Will Go and Stock Prices
In the case of the stock market I have developed two Will Go indicators; the first predicts the market 5 to 6 weeks in advance, I call that the short-term version. The longer-term version forecasts the market about 20 weeks in advance.
The short-term version is pretty much as presented in my 1970 book, “The Secret of Selecting Stocks”, in that book I mentioned using a 10 week rate of change of the Barron’s Bond/Stock spread ratio and extending that five weeks into the future. That is the basic idea.
I have not revealed the construction of the Long Term Will Go and it will remain proprietary at this time, based on what my mother told me, “If you give away all your recipes, no one will come to dinner anymore.” If you are interested in the Will Go indicators please contact us.
Let's first take a look at the short-term or traditional use of Will Go.
Chart 1 Will Go 2008-2009
You might say this is the chart that resurrected Will Go. On a Larry TV show in early February 2009, I went on record saying we should expect “a significant rally” to begin the last week of February, first week of March, based on the upturn seen above. The market took off with a gangbuster rally; a shock to most people but not our viewers or followers of Will Go.
Since then Will Go indicated the market would move to new highs having a dip first, which is about what happened. As this is written (May 8, 2009) stocks continues in an uptrend. If you take the time to look at the twists and turns of the 2008 stock market you will see those turning points were also forecast quite well by Will Go.
I am fascinated by the fact that the Barron's Bond to Stock spread ratio, as expressed through Will Go, does give a pretty accurate roadmap of what to expect with a one-month view of the future. While it is not always correct --- it usually is--- and certainly in the land of the blind, the one eyed man is king.
But perhaps 2008-2009 was an exception. So I'm now showing Will Go on another time period. You can see how it has done. KEEP IN MIND THE TURNS IN WILL GO WERE KNOWN 5 WEEKS IN ADVANCE. Is it perect? No. Has it been wrong in the past? Yes, on occassion, or it simply has not given a message. Study an come to your own conclusisons. DO you know of any other fundamental tool that predicts the Dow 30?
Chart 2 Will Go 1986 - 1987
Will Go had a pretty good track record for 1986 and 1987 as you see in Chart 2. Again I stress it is not perfect. You can see the general path and direction as well as the timing of the swings of the marketplace thoroughly illustrated by the indicator. Most notably was the crash of 1987. Will Go predicted it five weeks in advance with the turn down of the indicator, which I have marked off with the gray vertical line.
Often the market will enter into a consolidation phase, perhaps up trending or down trending slightly. A trader or investor wonders what will happen, which way will the market breakout of that congestion and when. Will Go is excellent in helping to resolve that question; several good cases in point can be seen in Chart 2. As Will Go turns sharply up or down, it suggests that will be the breakout of the congestion area. All those breakouts were known in advance of the price action.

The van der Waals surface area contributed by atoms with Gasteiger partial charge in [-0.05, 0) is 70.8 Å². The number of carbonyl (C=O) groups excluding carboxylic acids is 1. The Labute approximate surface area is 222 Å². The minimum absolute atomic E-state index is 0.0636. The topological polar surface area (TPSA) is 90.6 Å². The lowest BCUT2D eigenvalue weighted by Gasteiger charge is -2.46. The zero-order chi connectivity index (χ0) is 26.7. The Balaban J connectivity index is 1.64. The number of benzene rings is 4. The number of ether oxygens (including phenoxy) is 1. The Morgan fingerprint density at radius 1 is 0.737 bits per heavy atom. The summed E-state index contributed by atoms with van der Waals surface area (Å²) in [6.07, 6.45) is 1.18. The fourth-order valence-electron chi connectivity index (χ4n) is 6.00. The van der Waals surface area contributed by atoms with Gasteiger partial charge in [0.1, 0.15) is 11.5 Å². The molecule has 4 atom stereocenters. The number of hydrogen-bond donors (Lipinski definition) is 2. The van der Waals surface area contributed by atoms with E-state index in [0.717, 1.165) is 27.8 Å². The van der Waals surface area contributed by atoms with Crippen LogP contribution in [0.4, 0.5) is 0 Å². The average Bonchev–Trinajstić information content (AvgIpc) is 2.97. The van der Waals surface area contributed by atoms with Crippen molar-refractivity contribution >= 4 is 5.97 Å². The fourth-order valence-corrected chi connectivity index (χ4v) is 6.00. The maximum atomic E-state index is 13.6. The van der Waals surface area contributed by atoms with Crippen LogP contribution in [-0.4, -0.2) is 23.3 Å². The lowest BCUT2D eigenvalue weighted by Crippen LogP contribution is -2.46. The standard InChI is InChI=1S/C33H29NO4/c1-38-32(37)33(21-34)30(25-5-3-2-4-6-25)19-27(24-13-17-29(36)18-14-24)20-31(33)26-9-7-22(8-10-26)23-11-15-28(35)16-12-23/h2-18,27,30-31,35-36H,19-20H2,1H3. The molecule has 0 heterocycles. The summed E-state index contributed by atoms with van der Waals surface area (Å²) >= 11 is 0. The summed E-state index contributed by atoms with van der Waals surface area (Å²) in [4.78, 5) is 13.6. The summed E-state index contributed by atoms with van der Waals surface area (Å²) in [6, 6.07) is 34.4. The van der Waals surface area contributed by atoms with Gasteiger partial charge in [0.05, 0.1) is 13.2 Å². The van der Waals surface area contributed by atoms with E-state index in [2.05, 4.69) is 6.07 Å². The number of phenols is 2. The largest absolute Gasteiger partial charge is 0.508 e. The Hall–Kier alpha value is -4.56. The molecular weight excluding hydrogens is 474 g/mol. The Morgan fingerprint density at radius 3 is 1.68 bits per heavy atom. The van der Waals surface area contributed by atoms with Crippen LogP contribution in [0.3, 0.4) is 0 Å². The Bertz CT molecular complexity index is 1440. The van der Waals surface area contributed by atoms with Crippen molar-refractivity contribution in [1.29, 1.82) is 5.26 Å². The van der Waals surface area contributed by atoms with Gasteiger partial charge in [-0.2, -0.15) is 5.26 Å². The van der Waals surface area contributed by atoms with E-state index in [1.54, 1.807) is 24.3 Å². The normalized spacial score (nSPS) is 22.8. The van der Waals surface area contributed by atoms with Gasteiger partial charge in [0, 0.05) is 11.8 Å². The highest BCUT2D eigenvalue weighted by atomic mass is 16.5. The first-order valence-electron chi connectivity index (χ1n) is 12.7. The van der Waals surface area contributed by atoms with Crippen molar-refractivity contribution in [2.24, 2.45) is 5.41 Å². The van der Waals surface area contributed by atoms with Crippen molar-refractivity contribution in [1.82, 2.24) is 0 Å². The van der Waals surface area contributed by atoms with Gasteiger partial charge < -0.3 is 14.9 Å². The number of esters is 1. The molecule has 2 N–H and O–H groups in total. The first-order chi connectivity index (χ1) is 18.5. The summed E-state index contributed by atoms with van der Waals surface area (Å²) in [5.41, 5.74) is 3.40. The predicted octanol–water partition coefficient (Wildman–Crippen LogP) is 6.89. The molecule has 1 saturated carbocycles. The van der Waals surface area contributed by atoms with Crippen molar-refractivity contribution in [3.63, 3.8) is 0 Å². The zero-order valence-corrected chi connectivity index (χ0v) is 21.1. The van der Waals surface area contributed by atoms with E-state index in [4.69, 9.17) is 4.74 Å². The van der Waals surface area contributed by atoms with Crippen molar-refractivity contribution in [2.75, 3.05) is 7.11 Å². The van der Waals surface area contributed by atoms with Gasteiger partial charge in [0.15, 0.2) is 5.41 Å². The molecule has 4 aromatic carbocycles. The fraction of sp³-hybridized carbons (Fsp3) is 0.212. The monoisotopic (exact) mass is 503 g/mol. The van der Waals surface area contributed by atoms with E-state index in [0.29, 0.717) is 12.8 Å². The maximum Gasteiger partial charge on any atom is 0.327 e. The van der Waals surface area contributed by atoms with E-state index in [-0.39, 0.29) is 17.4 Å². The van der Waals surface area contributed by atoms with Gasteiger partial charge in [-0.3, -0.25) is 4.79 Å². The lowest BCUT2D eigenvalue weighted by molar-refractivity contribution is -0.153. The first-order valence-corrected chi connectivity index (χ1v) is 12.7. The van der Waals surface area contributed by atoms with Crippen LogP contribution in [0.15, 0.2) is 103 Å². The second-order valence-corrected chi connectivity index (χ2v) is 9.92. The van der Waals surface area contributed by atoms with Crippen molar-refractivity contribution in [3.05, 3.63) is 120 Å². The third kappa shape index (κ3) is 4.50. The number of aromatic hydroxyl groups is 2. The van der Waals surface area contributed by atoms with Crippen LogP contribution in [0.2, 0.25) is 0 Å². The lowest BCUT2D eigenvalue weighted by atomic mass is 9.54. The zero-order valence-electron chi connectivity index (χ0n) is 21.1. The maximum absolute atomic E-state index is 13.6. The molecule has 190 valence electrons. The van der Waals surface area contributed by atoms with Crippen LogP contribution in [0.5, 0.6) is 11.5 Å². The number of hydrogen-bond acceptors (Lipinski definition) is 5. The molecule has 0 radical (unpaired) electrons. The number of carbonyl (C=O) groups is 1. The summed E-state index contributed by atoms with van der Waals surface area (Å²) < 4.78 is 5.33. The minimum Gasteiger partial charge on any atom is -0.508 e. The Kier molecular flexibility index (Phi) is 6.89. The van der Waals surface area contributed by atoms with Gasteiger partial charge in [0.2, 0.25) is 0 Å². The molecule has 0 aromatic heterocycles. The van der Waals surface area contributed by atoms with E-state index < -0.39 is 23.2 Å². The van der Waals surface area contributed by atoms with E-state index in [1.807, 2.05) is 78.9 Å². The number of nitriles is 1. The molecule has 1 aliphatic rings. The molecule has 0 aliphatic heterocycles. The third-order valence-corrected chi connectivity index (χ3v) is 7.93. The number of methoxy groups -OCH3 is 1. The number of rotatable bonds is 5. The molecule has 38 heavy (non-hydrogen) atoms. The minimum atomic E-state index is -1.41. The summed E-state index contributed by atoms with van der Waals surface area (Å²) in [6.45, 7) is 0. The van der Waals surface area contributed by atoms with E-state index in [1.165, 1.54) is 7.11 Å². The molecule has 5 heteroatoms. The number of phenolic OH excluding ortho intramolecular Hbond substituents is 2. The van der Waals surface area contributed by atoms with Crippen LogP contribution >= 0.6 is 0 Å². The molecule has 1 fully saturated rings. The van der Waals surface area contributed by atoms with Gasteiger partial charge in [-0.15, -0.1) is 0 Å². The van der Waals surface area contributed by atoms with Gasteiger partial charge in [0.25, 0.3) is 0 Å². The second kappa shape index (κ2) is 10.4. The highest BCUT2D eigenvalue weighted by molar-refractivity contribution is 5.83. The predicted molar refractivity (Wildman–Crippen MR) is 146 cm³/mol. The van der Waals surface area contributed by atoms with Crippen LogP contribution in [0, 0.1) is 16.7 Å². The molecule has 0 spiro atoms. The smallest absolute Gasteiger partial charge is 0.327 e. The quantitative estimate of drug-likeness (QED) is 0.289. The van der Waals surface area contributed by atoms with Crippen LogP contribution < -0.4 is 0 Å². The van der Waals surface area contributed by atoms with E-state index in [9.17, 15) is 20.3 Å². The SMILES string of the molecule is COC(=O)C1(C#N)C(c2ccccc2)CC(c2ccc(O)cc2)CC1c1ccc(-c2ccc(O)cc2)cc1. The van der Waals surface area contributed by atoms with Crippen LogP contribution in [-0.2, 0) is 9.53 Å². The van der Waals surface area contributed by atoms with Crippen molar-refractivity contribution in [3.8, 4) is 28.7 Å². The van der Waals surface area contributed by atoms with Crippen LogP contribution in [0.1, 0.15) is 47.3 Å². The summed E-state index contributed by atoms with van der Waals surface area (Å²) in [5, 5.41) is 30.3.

Chart 3 Will Go 2000 - 2002
Once people see the excellent job Will Go had in forecasting the 1987 bear market, they then want to know about the 2000-2002 bear market. Chart 3 is presented here so you can see the potential tops and bottoms Will Go was forecasting.
By and large it did a pretty decent job of predicting the future course of stock price movements. Obviously, one wants to bring into play a few other indicators for the precise timing of entry, but certainly the index did a good job of forecasting in advance what to expect for the general path prices would take.
Next I would like to show you the long-term version of Will Go...
This presents an entirely new use of the data. I think it is of great value to forecast the longer-term moves in the marketplace. While Will Go itself does a decent job of showing the twists and turns of the market along the way, it doesn't necessarily tell you the major direction. The purpose of the long-term version of Will Go is to illustrate... some 21 weeks in advance... the future path prices should be on.You can overlay Will Go on top of this, of course, or other indicators. Let's take a look at Chart 4 to get a sense of this.
Long-term Will Go and Stock Prices
Chart 4 Will Go Long Term 2000 - 2002
In Chart 4 we are looking at the long-term version of Will Go in the stock market time. 2000 through 2002. Keeping in mind the peaks and troughs in the blue line were known almost half a year in advance, it is surprising to see that the major declines during this time came precisely when Will Go was anticipating them. Virtually every one of the major sell off were clearly known in advance using this long-term version of the indicator.
Chart 5 Will Go Long Term 1995 - 1998
It is not always as perfect as the 2001- 2002 market. Yet when we look at the 1994 through 1998 time in Chart 5 we see the long-term version did an excellent job of telling us when to expect sell offs. Perhaps more importantly it told us when to expect explosive upside action in the market. The troughs in the long-term Will Go coincide quite well with significant market rallies. Just think of the power to know half of a year in advance when these turning points would most likely appear!
Chart 6 Will Go 2009